The Politics of Caesar Augustus
In 31BC Augustus won the battle of Actium against his former colleague in the triumvirate, but now bitter rival, Antony and the queen of Egypt, Cleopatra, after having been in the triumvirate since 43BC.
This immediately faced him with a grating predicament; he now sought to fit his own position, as sole remaining member of the triumvirate, with the old republican system. He had several problems, one of which was that all through the civil war with Antony he had portrayed Antony to be a tyrant and a ruthless man who wanted to rule Rome for himself, as a dictator. This was potentially what he had now become, and so he had several possibilities; to retire, which could lead to another civil war, and he was too ambitious to do this; or to acquire total autocratic power, and be open to the same fate as Julius Caesar. In fact his plan was to create an image for himself that presented him as a head of state who would rule alongside the senate.
Octavian was too ambitious to withdraw, and so claimed to escort the senate and the people of Rome to a liberated and peaceful empire, upholding the traditions that Rome stood for, and shrewdly responding to public judgment.
He first looked to the triumvirate, who had been granted full emergency powers in 43BC because Rome was considered to be in need of repair. This did not mean the abolition of the senate, its assemblies and magistracies were all kept functioning, but could only advise the triumvirate, and could be overruled by them at any time. Octavian held on to the full emergency powers at the end of the battle of Actium and then set out to resolve the problem of the "state of emergency."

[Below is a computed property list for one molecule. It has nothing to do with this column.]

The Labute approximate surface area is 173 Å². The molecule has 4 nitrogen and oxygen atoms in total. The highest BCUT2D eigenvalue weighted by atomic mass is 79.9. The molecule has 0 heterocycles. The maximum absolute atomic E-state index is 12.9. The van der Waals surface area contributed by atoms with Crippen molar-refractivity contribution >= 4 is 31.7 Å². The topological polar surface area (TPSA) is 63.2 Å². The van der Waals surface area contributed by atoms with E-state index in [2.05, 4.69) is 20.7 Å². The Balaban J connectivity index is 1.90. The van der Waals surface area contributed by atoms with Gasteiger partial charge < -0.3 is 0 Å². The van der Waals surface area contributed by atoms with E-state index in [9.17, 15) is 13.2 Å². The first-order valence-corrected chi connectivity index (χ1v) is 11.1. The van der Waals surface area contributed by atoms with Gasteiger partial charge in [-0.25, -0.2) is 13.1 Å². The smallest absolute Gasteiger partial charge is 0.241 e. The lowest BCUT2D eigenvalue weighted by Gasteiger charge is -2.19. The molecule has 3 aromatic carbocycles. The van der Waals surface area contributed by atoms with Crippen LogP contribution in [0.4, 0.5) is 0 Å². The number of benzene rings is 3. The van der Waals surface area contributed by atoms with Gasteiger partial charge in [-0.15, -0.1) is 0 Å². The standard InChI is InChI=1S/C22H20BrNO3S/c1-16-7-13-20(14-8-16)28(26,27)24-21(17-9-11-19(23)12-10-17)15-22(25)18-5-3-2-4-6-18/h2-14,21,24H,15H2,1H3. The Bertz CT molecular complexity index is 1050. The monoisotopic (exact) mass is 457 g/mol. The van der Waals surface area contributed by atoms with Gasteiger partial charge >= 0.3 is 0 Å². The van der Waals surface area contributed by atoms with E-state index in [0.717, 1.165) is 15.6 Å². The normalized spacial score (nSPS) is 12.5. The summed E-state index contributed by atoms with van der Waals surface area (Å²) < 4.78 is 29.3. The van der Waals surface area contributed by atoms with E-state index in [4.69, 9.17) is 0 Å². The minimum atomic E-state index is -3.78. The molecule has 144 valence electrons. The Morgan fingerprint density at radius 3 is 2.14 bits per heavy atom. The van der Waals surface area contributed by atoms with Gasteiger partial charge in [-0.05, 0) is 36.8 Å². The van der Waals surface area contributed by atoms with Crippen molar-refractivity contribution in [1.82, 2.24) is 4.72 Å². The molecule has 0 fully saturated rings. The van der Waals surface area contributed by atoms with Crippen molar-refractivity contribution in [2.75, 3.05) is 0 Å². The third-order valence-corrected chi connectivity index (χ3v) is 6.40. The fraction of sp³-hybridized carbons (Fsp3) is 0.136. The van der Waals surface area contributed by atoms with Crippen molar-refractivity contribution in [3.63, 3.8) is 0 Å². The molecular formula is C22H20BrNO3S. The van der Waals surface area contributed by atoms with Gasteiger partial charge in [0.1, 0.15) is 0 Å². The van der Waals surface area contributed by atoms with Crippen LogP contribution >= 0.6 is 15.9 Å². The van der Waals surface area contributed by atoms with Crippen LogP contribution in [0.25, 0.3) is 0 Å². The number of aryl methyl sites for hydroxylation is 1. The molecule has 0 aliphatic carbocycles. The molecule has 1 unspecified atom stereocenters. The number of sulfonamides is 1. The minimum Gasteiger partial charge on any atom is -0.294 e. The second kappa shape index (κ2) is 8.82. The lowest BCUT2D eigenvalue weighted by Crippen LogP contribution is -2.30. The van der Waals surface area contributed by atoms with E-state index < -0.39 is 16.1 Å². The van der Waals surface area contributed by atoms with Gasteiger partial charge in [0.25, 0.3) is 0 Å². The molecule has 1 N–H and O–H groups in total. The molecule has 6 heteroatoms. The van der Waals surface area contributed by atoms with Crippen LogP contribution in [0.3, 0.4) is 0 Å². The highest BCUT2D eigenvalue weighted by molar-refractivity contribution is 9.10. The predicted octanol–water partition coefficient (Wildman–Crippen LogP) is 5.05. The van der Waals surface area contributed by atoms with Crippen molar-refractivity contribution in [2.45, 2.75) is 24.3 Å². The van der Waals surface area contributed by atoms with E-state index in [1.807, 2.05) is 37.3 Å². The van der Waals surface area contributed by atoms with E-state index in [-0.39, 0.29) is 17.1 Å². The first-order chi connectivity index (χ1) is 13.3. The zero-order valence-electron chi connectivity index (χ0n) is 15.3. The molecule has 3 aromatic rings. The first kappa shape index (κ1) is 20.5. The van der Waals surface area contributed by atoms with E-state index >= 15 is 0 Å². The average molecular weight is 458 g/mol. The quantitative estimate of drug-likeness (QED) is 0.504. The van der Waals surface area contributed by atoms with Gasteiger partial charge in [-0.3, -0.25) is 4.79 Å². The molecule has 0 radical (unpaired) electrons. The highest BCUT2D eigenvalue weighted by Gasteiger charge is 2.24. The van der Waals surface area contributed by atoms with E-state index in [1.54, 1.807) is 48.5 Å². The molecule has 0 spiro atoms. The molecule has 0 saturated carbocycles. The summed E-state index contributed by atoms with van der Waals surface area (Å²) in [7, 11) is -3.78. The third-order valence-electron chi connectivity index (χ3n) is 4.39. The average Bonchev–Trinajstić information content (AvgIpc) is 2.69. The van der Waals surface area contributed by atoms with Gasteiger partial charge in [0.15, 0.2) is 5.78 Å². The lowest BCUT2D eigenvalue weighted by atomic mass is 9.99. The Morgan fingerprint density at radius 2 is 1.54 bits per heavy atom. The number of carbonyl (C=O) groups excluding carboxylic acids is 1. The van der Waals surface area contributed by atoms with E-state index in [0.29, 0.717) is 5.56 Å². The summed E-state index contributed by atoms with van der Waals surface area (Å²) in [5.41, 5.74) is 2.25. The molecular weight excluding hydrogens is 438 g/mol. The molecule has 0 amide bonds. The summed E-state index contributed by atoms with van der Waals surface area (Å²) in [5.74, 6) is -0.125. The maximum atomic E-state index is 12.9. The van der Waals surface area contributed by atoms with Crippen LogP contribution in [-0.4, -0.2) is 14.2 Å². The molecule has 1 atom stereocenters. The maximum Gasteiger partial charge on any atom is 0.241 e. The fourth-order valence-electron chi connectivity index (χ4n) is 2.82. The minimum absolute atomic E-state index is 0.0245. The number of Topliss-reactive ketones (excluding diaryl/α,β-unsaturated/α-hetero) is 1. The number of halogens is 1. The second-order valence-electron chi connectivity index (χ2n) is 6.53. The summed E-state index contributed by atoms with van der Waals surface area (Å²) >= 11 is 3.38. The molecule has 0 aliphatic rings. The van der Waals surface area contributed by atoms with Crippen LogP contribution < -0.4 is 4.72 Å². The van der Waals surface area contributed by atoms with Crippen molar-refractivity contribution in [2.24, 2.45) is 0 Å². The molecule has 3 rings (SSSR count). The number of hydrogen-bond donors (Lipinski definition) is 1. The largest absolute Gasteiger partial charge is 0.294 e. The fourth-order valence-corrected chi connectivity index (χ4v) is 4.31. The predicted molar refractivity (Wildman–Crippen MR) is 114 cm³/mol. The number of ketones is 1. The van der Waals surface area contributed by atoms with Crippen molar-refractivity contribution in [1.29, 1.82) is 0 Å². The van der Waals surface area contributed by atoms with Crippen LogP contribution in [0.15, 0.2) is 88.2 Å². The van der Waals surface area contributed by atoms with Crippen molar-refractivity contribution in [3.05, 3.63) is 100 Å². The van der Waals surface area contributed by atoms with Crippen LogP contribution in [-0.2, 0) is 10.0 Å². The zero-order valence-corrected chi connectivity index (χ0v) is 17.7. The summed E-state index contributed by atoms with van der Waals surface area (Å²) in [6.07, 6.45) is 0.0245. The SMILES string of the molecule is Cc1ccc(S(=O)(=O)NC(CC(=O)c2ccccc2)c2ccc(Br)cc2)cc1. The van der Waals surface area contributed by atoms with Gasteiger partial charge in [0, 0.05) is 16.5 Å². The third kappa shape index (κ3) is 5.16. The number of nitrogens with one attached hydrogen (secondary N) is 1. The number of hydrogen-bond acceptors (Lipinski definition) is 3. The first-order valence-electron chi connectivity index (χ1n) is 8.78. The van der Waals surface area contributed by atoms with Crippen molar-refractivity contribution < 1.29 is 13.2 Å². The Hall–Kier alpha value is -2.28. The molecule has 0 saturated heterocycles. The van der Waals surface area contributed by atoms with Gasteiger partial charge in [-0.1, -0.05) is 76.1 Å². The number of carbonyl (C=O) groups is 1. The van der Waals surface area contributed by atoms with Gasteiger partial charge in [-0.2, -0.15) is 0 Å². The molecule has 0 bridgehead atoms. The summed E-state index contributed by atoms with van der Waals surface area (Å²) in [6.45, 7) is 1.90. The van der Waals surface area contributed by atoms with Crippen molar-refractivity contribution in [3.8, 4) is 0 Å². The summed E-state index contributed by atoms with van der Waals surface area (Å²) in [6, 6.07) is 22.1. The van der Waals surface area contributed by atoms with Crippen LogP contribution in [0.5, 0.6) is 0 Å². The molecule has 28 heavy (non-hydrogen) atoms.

He knew he had to keep the army under control at this time, so proconsuls (individual commanders) didn't have large amounts of control over Rome's forces protecting frontiers, knowing that they might turn their forces upon Rome as Julius Caesar did. On the other hand he didn't want to look like he had a military dictatorship because this would have angered traditional republicans. He solves this problem by placing friends of his in command of forces and limited their tenure to two years, so restrictions the threats that these frontier garrisons pose to Rome.
We can see here that he is charming the hearts of the people by buying, out of his own pocket and from the spoils of war, land for the soldiers that have fought for him in the civil war, also representing the lack of requiring of an army, and so marketing the peace, and also isolating himself from the way in which Julius Caesar gained his power (marching an army upon Rome). This is cutting down of legions from 60 to 28 is also an obvious sign of peace for Rome.
We can learn a lot about the first emperor of Rome from Suetonius' "The Twelve Caesars." In book 18 we can learn that Augustus wanted to convey the right impression when he started, so had to be seen doing the right thing directly after the battle of Actium....